Most people think identity theft only affects adults. Unfortunately, this is not the case. In fact, a large percentage of identity theft victims are children. Therefore, if you have kids, you must remain vigilant when it comes to their identities. In this article, we discuss how to keep your children safe from identity theft.
How Thieves Use Children’s Personal Information
There are many ways that identity thieves use children’s personal information, including:
- To apply for and open credit card accounts
- To obtain loans
- To seek unemployment, Social Security benefits, and other government services
- To open bank accounts for use in fraudulent money transfers
Steps to Take to Protect Your Child’s Identity
Although it is impossible to protect against identity theft completely, there are several steps you can take to reduce your child’s odds of becoming an identity theft victim, including:
Place security freezes on your child’s credit reports: There’s no reason for the majority of children to have credit reports, as it is illegal for anyone under the age of 16 to apply for a loan or credit card in their own name. However, if a fraudulent loan or credit card application has been submitted in your child’s name, then he or she may have one or more credit reports. If this is the case, you should place a freeze on the reports.
Guard your child’s Social Security numbers: You should be very careful about sharing your child’s Social Security number. For instance, there is rarely a reason to share your child’s Social Security number with a private business. In fact, even just the last four digits of your child’s Social Security number can be useful to identity thieves. Therefore, a good rule of thumb is to never share this information unless dealing with a government entity or other reputable source.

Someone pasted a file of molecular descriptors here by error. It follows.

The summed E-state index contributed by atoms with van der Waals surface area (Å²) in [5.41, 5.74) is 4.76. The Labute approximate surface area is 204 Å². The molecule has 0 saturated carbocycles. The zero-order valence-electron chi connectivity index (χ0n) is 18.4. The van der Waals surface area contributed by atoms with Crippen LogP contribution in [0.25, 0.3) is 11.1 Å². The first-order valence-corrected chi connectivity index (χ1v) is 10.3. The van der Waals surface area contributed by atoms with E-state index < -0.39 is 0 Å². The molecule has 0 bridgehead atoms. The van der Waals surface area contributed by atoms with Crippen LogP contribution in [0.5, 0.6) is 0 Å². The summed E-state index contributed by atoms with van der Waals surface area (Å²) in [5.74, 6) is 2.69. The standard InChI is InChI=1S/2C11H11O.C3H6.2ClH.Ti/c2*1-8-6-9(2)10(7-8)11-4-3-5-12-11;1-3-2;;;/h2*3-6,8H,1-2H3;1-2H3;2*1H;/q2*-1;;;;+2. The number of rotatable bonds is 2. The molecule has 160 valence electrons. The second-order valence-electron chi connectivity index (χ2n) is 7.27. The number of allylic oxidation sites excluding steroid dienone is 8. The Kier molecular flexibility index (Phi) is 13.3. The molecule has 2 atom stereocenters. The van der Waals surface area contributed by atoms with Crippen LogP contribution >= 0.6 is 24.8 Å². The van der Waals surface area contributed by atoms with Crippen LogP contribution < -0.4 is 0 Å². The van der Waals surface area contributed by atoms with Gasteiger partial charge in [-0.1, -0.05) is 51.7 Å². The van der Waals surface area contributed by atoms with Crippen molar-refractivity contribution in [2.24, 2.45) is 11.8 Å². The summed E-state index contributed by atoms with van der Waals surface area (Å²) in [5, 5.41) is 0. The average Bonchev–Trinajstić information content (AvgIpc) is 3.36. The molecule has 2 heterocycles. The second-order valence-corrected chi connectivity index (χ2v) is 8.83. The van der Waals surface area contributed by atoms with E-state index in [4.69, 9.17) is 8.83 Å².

Avoid oversharing on social media: Social media is a goldmine for identity thieves—especially when people overshare personal information. Identity thieves routinely comb social media for personal information, from addresses and birthdays to clues about security questions. Therefore, in order to reduce the odds of your child becoming a victim of identity theft, you should minimize the amount of information you share online.
Monitor your child’s social media activity: Finally, to prevent identity theft, you should carefully monitor your child’s social media activity. In fact, you should seriously consider not allowing your child to use social media at all—there are simply too many risks involved. However, if you do allow your child to use social media, you should establish strict rules and provide him or her with a list of the kinds of information to never disclose online.
Contact a Consumer Class Action Lawyer
Identity theft is often the result of negligence on the part of organizations that store people’s personal information. If you believe that the negligence of a business or other entity has resulted in the theft of your child’s identity, experienced attorney Seth Lehrman is here to help you seek financial compensation for all losses stemming from the theft. Please contact us today to schedule a free initial consultation with our talented class action lawyer.